After two federal judges had deemed the new Health Care law constitutional, a Virginia federal judge appointed by George W. Bush has deemed it’s “individual mandate” provision unconstitutional. The New York Times has the story:
A federal judge in Virginia ruled on Monday that the keystone provision in the Obama health care law is unconstitutional, becoming the first judge to invalidate any part of the sprawling act and ensuring that appellate courts will receive contradictory opinions from below.
The judge, Henry E. Hudson of Federal District Court in Richmond, said the law’s requirement that most Americans obtain insurance exceeded the regulatory authority granted to Congress under the Commerce Clause.
In a 42-page opinion, Judge Hudson wrote: “Neither the Supreme Court nor any federal circuit court of appeals has extended Commerce Clause powers to compel an individual to involuntarily enter the stream of commerce by purchasing a commodity in the private market.”
Allowing Congress to exert such authority, he said, “would invite unbridled exercise of federal police powers.”
Compelling vehicle owners to carry accident insurance, as states do, is considered a different matter because the Constitution gives the states broad police powers that have been interpreted to encompass that. Furthermore, there is no statutory requirement that people possess cars, only a requirement that they have insurance as a condition of doing so. By contrast, the plaintiffs in the health care case argue that the new law requires people to obtain health insurance simply because they exist.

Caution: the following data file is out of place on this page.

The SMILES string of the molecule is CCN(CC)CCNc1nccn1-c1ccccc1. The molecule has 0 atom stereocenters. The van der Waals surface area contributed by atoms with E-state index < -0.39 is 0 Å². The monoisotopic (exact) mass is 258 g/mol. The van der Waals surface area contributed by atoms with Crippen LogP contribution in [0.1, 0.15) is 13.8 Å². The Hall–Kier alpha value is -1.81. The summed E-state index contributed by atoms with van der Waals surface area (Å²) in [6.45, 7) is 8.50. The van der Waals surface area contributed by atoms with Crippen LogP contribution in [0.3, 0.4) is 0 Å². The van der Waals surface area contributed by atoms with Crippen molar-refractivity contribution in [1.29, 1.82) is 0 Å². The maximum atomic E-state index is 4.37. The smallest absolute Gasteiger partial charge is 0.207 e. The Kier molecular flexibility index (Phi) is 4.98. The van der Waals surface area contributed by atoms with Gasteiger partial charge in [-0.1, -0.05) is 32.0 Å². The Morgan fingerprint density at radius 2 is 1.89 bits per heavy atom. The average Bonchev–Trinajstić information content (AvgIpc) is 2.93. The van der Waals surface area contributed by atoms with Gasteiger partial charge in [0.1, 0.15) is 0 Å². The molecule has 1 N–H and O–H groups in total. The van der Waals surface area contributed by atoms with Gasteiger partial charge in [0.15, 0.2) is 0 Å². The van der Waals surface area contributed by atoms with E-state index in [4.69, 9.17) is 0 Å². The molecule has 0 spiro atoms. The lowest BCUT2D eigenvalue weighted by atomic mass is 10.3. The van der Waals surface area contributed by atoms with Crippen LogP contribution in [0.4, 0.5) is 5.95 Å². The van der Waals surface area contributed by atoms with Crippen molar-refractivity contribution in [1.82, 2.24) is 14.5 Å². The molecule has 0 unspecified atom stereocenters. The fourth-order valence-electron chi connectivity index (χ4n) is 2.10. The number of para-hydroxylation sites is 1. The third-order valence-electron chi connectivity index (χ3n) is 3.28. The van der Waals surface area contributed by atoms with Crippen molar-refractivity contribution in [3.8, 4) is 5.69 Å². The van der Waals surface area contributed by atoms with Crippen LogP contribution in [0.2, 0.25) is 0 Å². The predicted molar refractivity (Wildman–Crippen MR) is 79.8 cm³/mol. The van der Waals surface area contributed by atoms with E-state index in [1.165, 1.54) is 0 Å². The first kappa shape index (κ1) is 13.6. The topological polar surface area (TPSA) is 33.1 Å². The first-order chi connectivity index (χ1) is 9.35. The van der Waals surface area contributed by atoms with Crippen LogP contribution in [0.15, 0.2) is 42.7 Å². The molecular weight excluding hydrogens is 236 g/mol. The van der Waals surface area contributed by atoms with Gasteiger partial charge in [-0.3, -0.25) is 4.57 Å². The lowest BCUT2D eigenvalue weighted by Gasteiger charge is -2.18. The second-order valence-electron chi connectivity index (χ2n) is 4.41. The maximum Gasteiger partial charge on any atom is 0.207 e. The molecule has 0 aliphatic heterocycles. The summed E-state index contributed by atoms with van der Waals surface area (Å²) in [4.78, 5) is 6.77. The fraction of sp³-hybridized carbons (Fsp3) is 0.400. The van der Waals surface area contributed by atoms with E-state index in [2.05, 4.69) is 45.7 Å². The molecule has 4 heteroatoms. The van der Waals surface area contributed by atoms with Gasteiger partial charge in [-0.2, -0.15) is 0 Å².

The insurance mandate is central to the law’s mission of covering more than 30 million people who are uninsured. Insurers argue that only by requiring healthy people to have policies can they afford to pay for those with expensive conditions. But Judge Hudson ruled that many of the law’s other provisions could be severed legally and would survive even if the mandate is invalidated.
Judge Hudson is the third district court judge to reach a determination on the merits in one of the two dozen lawsuits challenging the health care law. The other judges, in Detroit and Lynchburg, Va., have upheld the law. Lawyers say the appellate process could last another two years before the Supreme Court settles the dispute.
The opinion by Judge Hudson, who has a long history in Republican politics in Northern Virginia, continued a partisan pattern in the health care cases. Thus far, judges appointed by Republican presidents have ruled consistently against the Obama administration, while Democratic appointees have found for it.